Against Mamedyarov, I made an early opening confusion (7.d4?), after which my position was a disaster. I thought I managed to get through at one point because he hadn’t been immediately decisive. But he came back to his senses early enough to cleanly complete the work.
A bad game against Nakamura to begin with…
In this typical Hedgehog position, I played 20…Nc5 with the idea 21.Nxc5 dxc5, before realizing that 22.e5! followed by 23.Ng4 was far too dangerous for me. Therefore, I changed my mind with 21…bxc5, but it’s by no means better after 22.f4! gxf4 23.Qxf4 (1-0).
Then I lost a third game in a row, against Aronian, and it was clearly the most painful one. Despite an opening which was maybe slightly suspicious, I took a decisive advantage with the nice tactical shot 29…Rh2!, and in the following position, I looked for the cleanest way to wrap it up.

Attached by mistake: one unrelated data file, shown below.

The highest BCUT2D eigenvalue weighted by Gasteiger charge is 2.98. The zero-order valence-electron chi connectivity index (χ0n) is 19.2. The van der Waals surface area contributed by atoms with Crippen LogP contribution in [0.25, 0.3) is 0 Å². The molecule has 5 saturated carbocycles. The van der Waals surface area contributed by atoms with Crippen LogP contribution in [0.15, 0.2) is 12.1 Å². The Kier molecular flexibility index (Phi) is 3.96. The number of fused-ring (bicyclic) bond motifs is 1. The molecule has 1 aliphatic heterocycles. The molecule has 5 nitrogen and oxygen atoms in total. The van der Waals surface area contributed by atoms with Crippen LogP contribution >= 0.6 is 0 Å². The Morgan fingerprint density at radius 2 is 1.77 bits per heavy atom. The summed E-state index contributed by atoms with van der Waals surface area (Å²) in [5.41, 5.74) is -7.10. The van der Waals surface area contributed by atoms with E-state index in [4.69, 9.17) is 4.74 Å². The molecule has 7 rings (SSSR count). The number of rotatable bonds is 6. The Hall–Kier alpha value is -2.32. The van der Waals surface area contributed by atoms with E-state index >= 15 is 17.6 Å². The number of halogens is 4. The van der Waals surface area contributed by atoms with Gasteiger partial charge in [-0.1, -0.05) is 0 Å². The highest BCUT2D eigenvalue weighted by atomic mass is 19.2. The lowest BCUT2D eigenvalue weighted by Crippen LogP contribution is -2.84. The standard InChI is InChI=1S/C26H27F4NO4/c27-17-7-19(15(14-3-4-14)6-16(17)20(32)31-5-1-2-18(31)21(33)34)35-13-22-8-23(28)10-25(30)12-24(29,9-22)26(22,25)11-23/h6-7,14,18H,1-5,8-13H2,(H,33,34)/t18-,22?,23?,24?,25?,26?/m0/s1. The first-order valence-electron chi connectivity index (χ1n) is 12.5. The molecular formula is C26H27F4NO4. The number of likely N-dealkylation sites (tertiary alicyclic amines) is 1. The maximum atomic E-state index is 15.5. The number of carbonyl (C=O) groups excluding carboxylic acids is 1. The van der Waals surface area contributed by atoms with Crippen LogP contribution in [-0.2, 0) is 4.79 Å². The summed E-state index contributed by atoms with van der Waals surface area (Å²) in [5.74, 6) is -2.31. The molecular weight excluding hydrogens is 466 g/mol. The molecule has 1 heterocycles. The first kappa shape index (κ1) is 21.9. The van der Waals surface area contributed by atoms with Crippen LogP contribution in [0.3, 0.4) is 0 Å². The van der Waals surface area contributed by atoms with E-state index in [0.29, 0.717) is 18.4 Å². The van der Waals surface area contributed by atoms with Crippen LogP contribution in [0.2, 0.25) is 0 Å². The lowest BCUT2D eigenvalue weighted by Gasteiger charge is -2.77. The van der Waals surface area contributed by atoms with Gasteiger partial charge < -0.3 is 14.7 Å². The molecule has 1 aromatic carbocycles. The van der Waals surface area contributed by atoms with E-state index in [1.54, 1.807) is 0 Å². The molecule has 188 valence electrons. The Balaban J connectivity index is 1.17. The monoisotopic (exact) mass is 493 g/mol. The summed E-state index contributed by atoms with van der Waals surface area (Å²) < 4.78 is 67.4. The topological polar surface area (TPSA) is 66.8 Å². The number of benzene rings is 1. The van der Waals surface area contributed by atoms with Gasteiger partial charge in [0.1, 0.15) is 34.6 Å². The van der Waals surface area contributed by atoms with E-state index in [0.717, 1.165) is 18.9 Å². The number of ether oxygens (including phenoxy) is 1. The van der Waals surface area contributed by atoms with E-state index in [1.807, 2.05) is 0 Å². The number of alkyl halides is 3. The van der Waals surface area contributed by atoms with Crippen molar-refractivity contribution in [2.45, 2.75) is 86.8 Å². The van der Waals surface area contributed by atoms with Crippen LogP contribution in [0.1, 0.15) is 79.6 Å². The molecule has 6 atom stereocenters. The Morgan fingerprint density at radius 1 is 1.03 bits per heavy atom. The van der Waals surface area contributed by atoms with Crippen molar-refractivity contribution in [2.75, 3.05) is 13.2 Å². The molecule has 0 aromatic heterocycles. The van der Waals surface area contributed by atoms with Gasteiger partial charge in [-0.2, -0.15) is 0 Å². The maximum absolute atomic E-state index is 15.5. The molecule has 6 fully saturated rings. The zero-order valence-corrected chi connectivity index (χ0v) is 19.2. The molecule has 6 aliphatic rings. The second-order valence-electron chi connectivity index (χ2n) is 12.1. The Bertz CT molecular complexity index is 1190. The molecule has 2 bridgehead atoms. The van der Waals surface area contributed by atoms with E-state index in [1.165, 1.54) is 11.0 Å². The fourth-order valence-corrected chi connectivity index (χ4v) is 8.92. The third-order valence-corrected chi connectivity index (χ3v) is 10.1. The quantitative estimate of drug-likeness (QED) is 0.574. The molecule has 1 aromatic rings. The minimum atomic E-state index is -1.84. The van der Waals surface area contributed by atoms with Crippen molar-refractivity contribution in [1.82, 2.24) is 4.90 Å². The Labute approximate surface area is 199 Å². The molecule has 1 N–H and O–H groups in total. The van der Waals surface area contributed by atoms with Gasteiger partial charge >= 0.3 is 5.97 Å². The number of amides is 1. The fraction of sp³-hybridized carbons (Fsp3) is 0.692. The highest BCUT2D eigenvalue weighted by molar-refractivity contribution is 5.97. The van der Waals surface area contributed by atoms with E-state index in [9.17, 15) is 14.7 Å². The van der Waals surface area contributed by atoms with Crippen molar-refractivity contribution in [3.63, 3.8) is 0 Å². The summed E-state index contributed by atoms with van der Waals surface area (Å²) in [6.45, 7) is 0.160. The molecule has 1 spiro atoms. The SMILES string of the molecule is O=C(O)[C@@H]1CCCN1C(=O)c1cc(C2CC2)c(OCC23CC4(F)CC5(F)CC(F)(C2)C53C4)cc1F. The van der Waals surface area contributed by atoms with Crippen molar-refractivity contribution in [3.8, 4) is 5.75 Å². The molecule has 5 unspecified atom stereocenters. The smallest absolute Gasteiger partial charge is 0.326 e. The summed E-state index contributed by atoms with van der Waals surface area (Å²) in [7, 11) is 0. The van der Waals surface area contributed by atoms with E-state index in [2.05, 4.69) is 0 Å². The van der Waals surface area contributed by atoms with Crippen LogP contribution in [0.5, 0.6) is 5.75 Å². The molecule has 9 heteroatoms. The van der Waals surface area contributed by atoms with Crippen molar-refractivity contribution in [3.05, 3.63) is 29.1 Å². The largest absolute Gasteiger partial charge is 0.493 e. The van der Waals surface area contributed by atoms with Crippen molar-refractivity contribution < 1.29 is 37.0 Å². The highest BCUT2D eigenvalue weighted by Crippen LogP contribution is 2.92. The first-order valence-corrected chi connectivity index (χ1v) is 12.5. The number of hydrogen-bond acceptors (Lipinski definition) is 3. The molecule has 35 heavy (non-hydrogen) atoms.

I saw that on the simple 31…Bd8, white had 32.Rf1 Qc2+ (32…Rxg4? 33.Rxf8+! Kxf8 34.Qf5+ with perpetual) 33.Qxc2 Rxc2 34.Rxc4, completely forgetting the intermediary 34…Rxc1+! which wins. So I preferred 31…Bxd6 32.Qd5+, but it compelled me to find the necessary 32…Kh8 instead of 33…Kh7? 34.Rg5!, which I didn’t manage to do. In my defense, you don’t expect a ressource such as 34.Rg5! in this position.
Computers show that black still had a draw after 34.Rg5! Qc2+ 35.Ka1 (diagrammed position), but it was really difficult to find. Yet I saw 35…Nf4 36.Qf7 Bf8! 37.Qxf8 Ne6, but I thought I was being mated after 38.Rh5+ Kg6 39.Rg1+? (actually, this is a losing move, and white should play 39.Qe8+ Kf6, which is probably equal) 39…Rg4! (the move I missed; 39…Rg2? 40.Rxg2+ Qxg2 41.Qf5#) 40.Rxg4+ Kxh5, and there’s no more 41.Qh8 mate as the Rg4 is en prise! (1-0)
After three losses, what I wanted most was to end the rapid portion by mitigating damage. However I got an opprtunity against Karjakin:
Instead of 23.Rd1+ Ke8 24.Rd7 Bxc2 25.Rxc7 b5! with equality, I could have played 23.f4 Bxc2 24.Re2! followed by 25.Th2, but I didn’t see this manoeuvre, which would have given me a clear advantage.